Steve Stone defends Tony La Russa — and shifts the blame to the cameraman — for the Chicago White Sox manager apparently dozing off during a game


Steve Stone apparently isn’t a fan of the cameraman who showed Chicago White Sox manager Tony La Russa seemingly dozing off in the dugout during the first inning of a game earlier this week.

Stone, the longtime Sox analyst, appeared Thursday on the “Parkins and Spiegel Show” on WSCR-AM 670 and was asked about La Russa appearing to fight off sleep during the first inning of Monday’s NBC Sports Chicago broadcast of the Sox-Kansas City Royals game at Guaranteed Rate Field.

“Not that Tony officially fell asleep, but it looked like he was near-dozing,” Score co-host Danny Parkins said. “Have you ever seen a manager fall asleep in the dugout before?”

“Yes,” Stone, 75, said. “I think, first of all, that was undoubtedly a mistake, probably a mistake that’s not going to be repeated, not on the part of Tony but on the part of the people who actually put it on the air.

“And I also think you can probably spend time with a camera in a lot of major-league dugouts and you can find a guy that will close his eyes. Doesn’t mean he’s falling asleep. It just means he’ll close his eyes. So that’s kind of the way that works.”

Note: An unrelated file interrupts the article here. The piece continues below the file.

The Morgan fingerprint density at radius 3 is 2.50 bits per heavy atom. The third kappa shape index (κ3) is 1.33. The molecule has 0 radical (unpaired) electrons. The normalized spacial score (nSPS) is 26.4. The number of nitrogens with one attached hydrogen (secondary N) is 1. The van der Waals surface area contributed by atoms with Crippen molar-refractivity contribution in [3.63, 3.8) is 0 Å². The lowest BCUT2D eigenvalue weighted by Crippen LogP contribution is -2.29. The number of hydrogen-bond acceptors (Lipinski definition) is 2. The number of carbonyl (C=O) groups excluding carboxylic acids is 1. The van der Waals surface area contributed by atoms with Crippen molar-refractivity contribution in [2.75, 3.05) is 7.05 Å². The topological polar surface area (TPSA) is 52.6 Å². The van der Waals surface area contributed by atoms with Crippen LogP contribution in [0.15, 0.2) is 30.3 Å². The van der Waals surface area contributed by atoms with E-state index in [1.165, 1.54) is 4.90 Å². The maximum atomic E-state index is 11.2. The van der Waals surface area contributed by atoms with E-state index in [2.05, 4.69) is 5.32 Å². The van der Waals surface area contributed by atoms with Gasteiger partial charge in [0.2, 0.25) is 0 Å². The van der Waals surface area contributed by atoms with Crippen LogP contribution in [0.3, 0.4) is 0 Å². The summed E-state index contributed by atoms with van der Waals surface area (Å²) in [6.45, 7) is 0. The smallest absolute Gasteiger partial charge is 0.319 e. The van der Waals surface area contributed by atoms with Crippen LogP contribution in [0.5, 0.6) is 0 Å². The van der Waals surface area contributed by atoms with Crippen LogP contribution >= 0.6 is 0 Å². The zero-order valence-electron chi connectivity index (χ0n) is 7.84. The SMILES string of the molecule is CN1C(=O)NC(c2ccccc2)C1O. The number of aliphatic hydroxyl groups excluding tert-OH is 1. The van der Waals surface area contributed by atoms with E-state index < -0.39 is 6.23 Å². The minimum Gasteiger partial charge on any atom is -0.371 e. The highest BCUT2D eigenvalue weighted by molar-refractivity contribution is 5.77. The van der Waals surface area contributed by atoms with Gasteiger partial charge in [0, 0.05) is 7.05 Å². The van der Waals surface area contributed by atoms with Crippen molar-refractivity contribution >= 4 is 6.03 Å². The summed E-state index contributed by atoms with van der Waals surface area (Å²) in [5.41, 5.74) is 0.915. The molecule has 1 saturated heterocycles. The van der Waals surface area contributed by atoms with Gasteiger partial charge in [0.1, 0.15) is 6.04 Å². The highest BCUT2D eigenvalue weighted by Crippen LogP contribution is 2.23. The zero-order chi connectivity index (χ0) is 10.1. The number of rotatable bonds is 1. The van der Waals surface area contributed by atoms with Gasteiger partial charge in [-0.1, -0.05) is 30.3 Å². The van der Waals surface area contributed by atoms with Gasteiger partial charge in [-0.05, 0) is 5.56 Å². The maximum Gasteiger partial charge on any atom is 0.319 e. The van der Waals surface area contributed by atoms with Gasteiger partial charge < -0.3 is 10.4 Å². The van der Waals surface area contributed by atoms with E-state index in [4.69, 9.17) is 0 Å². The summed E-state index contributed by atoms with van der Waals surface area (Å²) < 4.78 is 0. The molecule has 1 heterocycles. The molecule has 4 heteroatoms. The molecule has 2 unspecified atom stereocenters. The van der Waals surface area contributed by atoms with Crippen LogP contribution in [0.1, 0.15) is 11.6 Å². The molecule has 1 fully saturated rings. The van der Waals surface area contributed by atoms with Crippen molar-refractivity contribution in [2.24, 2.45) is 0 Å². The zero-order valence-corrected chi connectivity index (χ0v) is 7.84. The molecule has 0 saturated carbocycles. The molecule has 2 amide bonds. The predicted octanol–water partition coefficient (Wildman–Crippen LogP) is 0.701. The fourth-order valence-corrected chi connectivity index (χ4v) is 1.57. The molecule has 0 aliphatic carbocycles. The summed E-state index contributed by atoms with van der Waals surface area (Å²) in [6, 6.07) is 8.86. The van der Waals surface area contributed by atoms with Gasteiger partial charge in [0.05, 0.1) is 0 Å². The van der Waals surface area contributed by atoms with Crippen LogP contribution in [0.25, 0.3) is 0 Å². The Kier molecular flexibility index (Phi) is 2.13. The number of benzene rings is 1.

On Wednesday, former Sox shortstop and 2005 World Series-winning manager Ozzie Guillén was asked during the “Mully and Haugh Show” on WSCR about La Russa appearing to doze off.

“When you saw the image of Tony La Russa fighting sleep in the dugout the other night … from your perspective, is that something that management talks to Tony about?” David Haugh, a former Tribune reporter and columnist, asked. “Is that something that management do you think needs to address?”

Answered Guillén: “Everyone in Chicago baseball should know how big of a fan I am of Tony’s. Huge. I don’t know exactly what to think or say because I don’t want to protect him because everybody sees it. … Listen, we’re in the middle of a pennant race and you (don’t) fall asleep, the players are looking at you in the dugout, look at your reactions and your stuff, people (are) laughing or like, what the hell.”

La Russa, 77, a Hall of Famer, has drawn criticism as the Sox — who opened the season with World Series aspirations — have struggled to stay above .500 but remain in the hunt in the American League Central. They lost to the Rangers 3-2 on Thursday in Arlington, Texas, remaining two games behind the first-place Minnesota Twins and a game behind the Cleveland Guardians.

Stone was a Cubs TV analyst on WGN-9 from 1983-2004. After an acrimonious split with the North Siders, he joined the Sox radio booth in 2008 and moved to the TV side the next year, pairing with Hall of Famer Ken “Hawk” Harrelson. Stone has been a Sox mainstay since.

Stone played for the Cubs and White Sox during his 11-year major-league career and won an American League Cy Young Award with the Baltimore Orioles in 1980.



Source link